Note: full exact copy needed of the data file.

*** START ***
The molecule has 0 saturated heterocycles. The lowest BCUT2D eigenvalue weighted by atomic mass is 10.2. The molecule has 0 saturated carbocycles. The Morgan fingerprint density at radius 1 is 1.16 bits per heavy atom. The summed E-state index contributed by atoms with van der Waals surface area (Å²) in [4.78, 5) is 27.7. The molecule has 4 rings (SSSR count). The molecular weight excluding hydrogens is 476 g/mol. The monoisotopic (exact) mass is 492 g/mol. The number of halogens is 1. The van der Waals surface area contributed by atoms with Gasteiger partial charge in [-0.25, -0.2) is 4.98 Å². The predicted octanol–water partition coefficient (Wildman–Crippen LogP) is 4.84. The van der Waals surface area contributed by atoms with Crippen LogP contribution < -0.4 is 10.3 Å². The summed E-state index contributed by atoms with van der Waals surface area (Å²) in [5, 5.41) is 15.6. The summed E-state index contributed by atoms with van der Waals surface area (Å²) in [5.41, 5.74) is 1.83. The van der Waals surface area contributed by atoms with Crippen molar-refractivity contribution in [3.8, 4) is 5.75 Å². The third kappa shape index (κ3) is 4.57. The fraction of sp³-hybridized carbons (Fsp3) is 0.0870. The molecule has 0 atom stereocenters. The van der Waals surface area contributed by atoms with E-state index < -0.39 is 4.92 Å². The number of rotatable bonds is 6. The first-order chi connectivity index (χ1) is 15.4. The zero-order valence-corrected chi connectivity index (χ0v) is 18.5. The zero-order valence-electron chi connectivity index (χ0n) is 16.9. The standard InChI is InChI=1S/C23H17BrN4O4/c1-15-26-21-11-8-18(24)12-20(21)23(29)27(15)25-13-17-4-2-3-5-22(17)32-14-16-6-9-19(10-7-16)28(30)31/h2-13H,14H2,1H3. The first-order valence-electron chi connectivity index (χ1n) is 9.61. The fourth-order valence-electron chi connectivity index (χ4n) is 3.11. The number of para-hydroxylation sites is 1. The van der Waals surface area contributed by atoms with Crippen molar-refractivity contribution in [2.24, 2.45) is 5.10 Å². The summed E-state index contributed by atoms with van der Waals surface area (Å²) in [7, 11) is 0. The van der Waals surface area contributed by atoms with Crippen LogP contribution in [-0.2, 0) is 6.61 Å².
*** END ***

The molecule has 0 saturated heterocycles. The lowest BCUT2D eigenvalue weighted by atomic mass is 10.2. The molecule has 0 saturated carbocycles. The Morgan fingerprint density at radius 1 is 1.16 bits per heavy atom. The summed E-state index contributed by atoms with van der Waals surface area (Å²) in [4.78, 5) is 27.7. The molecule has 4 rings (SSSR count). The molecular weight excluding hydrogens is 476 g/mol. The monoisotopic (exact) mass is 492 g/mol. The number of halogens is 1. The van der Waals surface area contributed by atoms with Gasteiger partial charge in [-0.25, -0.2) is 4.98 Å². The predicted octanol–water partition coefficient (Wildman–Crippen LogP) is 4.84. The van der Waals surface area contributed by atoms with Crippen LogP contribution < -0.4 is 10.3 Å². The summed E-state index contributed by atoms with van der Waals surface area (Å²) in [5, 5.41) is 15.6. The summed E-state index contributed by atoms with van der Waals surface area (Å²) in [5.41, 5.74) is 1.83. The van der Waals surface area contributed by atoms with Crippen molar-refractivity contribution in [3.8, 4) is 5.75 Å². The third kappa shape index (κ3) is 4.57. The fraction of sp³-hybridized carbons (Fsp3) is 0.0870. The molecule has 0 atom stereocenters. The van der Waals surface area contributed by atoms with E-state index < -0.39 is 4.92 Å². The number of rotatable bonds is 6. The first-order chi connectivity index (χ1) is 15.4. The zero-order valence-corrected chi connectivity index (χ0v) is 18.5. The zero-order valence-electron chi connectivity index (χ0n) is 16.9. The standard InChI is InChI=1S/C23H17BrN4O4/c1-15-26-21-11-8-18(24)12-20(21)23(29)27(15)25-13-17-4-2-3-5-22(17)32-14-16-6-9-19(10-7-16)28(30)31/h2-13H,14H2,1H3. The first-order valence-electron chi connectivity index (χ1n) is 9.61. The fourth-order valence-electron chi connectivity index (χ4n) is 3.11. The number of para-hydroxylation sites is 1. The van der Waals surface area contributed by atoms with Crippen molar-refractivity contribution in [2.24, 2.45) is 5.10 Å². The summed E-state index contributed by atoms with van der Waals surface area (Å²) in [7, 11) is 0. The van der Waals surface area contributed by atoms with Crippen LogP contribution in [-0.2, 0) is 6.61 Å².